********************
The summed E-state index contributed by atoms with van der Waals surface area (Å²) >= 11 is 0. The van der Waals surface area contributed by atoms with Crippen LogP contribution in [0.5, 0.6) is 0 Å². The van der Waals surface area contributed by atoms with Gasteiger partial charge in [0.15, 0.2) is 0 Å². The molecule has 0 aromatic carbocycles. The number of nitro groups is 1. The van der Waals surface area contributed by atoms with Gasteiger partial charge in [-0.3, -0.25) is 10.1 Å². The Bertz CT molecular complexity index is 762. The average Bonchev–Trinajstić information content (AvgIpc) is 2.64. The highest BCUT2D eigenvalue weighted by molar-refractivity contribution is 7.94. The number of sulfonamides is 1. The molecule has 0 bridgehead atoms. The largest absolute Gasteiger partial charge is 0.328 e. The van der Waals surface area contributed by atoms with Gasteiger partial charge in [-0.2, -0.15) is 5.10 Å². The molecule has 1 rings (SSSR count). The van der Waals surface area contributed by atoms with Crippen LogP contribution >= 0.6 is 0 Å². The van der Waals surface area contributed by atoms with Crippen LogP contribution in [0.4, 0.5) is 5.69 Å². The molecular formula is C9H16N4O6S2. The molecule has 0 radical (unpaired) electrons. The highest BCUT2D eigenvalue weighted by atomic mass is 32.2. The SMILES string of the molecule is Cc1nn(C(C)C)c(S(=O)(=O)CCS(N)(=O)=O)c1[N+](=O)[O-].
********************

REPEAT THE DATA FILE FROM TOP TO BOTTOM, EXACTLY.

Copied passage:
The summed E-state index contributed by atoms with van der Waals surface area (Å²) >= 11 is 0. The van der Waals surface area contributed by atoms with Crippen LogP contribution in [0.5, 0.6) is 0 Å². The van der Waals surface area contributed by atoms with Gasteiger partial charge in [0.15, 0.2) is 0 Å². The molecule has 0 aromatic carbocycles. The number of nitro groups is 1. The van der Waals surface area contributed by atoms with Gasteiger partial charge in [-0.3, -0.25) is 10.1 Å². The Bertz CT molecular complexity index is 762. The average Bonchev–Trinajstić information content (AvgIpc) is 2.64. The highest BCUT2D eigenvalue weighted by molar-refractivity contribution is 7.94. The number of sulfonamides is 1. The molecule has 0 bridgehead atoms. The largest absolute Gasteiger partial charge is 0.328 e. The van der Waals surface area contributed by atoms with Gasteiger partial charge in [-0.2, -0.15) is 5.10 Å². The molecule has 1 rings (SSSR count). The van der Waals surface area contributed by atoms with Crippen LogP contribution >= 0.6 is 0 Å². The van der Waals surface area contributed by atoms with Crippen LogP contribution in [0.4, 0.5) is 5.69 Å². The molecular formula is C9H16N4O6S2. The molecule has 0 radical (unpaired) electrons. The highest BCUT2D eigenvalue weighted by atomic mass is 32.2. The SMILES string of the molecule is Cc1nn(C(C)C)c(S(=O)(=O)CCS(N)(=O)=O)c1[N+](=O)[O-].